Byline: GRAHAM HENRY Senedd Correspondent firstname.lastname@example.org
THE man charged with policing standards in the National Assembly has claimed the first three years has produced "little justifiable criticism" over the standard of conduct of AMs.
Independent Commissioner for Standards Gerard Elias QC said that despite two "well-publicised personal conduct failings" the Assembly had largely avoided scandals that had "bedevilled" other institutions.
But he warned Assembly Members had a "responsibility" to uphold the reputation of the National Assembly at all times.
It comes after censures for Llanelli Labour AM Keith Davies for a drunken incident in a five-star hotel in Cardiff, and Plaid Cymru AM Bethan Jenkins, who was rapped by the Assembly after a conviction for drink-driving in December last year.
Both were formally censured by Assembly Members following reports from the Standards Committee on their conduct, though Ms Jenkins did not attend her censure motion as she was at a protest event in London, instead delivering a tearful apology to AMs the following week.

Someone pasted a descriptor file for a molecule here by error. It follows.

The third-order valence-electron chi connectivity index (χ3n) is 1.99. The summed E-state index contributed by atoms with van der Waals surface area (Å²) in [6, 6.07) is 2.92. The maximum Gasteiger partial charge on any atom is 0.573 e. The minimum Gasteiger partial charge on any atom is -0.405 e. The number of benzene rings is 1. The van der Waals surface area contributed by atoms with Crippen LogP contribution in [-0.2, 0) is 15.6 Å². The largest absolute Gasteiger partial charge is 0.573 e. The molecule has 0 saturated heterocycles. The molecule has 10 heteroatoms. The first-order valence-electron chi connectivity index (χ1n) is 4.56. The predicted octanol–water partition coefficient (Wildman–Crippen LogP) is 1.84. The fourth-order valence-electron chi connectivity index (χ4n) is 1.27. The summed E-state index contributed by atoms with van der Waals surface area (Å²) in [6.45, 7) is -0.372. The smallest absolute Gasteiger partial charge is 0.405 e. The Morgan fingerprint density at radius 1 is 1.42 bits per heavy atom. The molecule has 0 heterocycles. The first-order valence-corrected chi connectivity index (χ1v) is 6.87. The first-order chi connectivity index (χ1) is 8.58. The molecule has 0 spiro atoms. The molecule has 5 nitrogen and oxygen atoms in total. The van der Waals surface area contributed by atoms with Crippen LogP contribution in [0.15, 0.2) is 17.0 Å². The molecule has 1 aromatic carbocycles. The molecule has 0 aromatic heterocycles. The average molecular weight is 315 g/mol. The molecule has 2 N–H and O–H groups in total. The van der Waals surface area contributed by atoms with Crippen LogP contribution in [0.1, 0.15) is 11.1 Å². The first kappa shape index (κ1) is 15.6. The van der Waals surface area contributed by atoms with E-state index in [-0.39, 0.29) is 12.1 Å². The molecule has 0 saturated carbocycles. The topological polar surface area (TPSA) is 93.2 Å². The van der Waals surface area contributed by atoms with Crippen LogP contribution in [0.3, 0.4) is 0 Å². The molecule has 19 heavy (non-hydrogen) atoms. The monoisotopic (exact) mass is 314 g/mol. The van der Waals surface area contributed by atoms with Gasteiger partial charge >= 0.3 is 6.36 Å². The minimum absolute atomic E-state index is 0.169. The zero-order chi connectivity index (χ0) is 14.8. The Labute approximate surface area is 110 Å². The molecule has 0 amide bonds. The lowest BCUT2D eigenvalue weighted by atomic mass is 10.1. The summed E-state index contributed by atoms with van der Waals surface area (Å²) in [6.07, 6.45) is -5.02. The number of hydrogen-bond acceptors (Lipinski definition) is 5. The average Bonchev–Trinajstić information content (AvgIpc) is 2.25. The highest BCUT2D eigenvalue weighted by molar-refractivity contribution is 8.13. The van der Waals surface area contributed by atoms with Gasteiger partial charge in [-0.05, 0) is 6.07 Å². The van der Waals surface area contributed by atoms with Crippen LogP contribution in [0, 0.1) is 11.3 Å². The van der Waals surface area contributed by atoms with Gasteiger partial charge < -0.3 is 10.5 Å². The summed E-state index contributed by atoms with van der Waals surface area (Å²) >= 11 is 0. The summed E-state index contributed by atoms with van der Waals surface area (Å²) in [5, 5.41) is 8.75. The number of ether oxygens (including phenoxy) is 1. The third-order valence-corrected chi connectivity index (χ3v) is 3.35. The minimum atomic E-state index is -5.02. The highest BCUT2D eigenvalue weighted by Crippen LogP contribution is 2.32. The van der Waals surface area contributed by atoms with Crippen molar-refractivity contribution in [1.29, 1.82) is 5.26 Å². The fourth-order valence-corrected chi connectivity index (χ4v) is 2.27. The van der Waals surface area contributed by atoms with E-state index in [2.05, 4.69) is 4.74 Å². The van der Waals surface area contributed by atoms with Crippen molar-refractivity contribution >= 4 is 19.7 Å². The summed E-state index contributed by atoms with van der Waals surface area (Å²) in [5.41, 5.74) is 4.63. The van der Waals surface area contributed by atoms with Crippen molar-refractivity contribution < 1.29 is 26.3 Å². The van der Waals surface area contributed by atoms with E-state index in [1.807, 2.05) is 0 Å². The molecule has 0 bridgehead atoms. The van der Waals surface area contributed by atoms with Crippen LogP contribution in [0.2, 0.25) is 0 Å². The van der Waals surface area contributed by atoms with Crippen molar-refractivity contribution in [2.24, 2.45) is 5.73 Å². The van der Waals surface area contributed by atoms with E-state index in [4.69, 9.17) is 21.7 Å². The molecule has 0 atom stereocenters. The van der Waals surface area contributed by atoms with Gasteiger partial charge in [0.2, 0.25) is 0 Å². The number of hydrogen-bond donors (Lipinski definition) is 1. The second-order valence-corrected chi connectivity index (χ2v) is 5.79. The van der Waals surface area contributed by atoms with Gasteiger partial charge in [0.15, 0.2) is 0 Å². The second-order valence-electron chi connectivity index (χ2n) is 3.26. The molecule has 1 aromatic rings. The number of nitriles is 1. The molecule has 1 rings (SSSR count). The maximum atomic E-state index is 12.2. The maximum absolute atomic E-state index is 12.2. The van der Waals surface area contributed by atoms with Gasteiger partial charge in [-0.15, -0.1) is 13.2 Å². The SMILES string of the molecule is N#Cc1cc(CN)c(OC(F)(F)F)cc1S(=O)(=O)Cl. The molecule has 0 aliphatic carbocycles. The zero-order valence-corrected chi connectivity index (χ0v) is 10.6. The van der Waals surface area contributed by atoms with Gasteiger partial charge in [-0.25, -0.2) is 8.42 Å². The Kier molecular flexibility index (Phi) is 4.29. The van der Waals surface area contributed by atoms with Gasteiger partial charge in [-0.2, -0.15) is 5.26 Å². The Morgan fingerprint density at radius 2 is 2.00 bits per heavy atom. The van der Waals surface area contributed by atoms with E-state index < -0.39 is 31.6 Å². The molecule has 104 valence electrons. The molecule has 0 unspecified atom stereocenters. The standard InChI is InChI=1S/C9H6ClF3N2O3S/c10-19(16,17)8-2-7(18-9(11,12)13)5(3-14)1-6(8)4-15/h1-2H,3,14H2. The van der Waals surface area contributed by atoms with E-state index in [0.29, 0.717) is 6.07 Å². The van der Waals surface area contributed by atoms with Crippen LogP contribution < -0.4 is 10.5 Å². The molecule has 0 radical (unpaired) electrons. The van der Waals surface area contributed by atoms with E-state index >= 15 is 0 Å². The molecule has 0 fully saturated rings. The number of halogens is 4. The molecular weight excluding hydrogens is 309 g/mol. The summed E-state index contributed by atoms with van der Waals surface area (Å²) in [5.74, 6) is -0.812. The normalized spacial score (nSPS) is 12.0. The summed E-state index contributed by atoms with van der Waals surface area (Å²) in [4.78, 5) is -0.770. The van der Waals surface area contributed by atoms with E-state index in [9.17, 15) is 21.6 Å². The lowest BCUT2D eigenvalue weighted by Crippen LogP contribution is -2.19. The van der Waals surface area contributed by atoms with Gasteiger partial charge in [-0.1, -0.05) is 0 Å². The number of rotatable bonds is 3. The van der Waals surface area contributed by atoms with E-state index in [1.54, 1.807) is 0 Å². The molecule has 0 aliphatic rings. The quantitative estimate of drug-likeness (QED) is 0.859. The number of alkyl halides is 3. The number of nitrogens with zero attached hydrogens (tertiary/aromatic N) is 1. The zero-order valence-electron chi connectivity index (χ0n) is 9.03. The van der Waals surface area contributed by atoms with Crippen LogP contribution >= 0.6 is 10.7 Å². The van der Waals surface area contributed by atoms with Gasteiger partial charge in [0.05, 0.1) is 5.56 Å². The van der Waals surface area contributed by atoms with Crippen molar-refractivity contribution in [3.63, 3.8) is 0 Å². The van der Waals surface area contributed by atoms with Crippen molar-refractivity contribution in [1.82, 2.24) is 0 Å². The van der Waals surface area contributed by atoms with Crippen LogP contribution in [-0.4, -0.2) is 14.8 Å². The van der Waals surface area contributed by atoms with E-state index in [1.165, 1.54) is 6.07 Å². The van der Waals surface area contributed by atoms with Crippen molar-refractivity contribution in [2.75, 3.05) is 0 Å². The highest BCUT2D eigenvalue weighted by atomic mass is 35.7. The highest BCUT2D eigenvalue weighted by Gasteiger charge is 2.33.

Speaking as he prepared to publish a report marking the midway point of his term as Commissioner on Tuesday, he said: "I can report that over the last two and a half years, across the board, the standard of conduct of Assembly Members has brought little justifiable criticism.
"True, we have had two well-publicised personal conduct failings, but none of the scandals of 'cash for questions', lobbying issues and fraudulent expenses claims which have bedevilled other institutions."
He said the message that standards were part of the "everyday obligation" of a Member and not an optional extra "appears to have gained a real foothold". But he warned that increasing the powers of the National Assembly - on the eve of the UK Government's response to the first part of the Silk Commission process - could bring greater pressure on Assembly Members from lobbyists.
"In this area, as with …